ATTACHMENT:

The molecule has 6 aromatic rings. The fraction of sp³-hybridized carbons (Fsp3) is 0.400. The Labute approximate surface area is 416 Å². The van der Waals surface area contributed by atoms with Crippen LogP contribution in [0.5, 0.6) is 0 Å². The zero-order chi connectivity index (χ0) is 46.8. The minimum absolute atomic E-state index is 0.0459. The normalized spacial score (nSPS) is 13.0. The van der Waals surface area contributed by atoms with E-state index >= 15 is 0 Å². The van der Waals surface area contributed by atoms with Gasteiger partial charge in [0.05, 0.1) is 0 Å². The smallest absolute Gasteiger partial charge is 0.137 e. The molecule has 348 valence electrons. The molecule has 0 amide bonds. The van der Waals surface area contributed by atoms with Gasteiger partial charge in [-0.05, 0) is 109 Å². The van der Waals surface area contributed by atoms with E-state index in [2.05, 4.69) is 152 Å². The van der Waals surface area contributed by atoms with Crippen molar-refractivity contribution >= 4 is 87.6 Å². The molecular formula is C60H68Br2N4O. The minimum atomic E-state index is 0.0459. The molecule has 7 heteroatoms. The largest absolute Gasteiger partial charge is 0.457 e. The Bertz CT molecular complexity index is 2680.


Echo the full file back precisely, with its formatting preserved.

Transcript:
The molecule has 6 aromatic rings. The fraction of sp³-hybridized carbons (Fsp3) is 0.400. The Labute approximate surface area is 416 Å². The van der Waals surface area contributed by atoms with Crippen LogP contribution in [0.5, 0.6) is 0 Å². The zero-order chi connectivity index (χ0) is 46.8. The minimum absolute atomic E-state index is 0.0459. The normalized spacial score (nSPS) is 13.0. The van der Waals surface area contributed by atoms with E-state index >= 15 is 0 Å². The van der Waals surface area contributed by atoms with Gasteiger partial charge in [0.05, 0.1) is 0 Å². The smallest absolute Gasteiger partial charge is 0.137 e. The molecule has 348 valence electrons. The molecule has 0 amide bonds. The van der Waals surface area contributed by atoms with Gasteiger partial charge in [-0.05, 0) is 109 Å². The van der Waals surface area contributed by atoms with E-state index in [2.05, 4.69) is 152 Å². The van der Waals surface area contributed by atoms with Crippen molar-refractivity contribution >= 4 is 87.6 Å². The molecular formula is C60H68Br2N4O. The minimum atomic E-state index is 0.0459. The molecule has 7 heteroatoms. The largest absolute Gasteiger partial charge is 0.457 e. The Bertz CT molecular complexity index is 2680.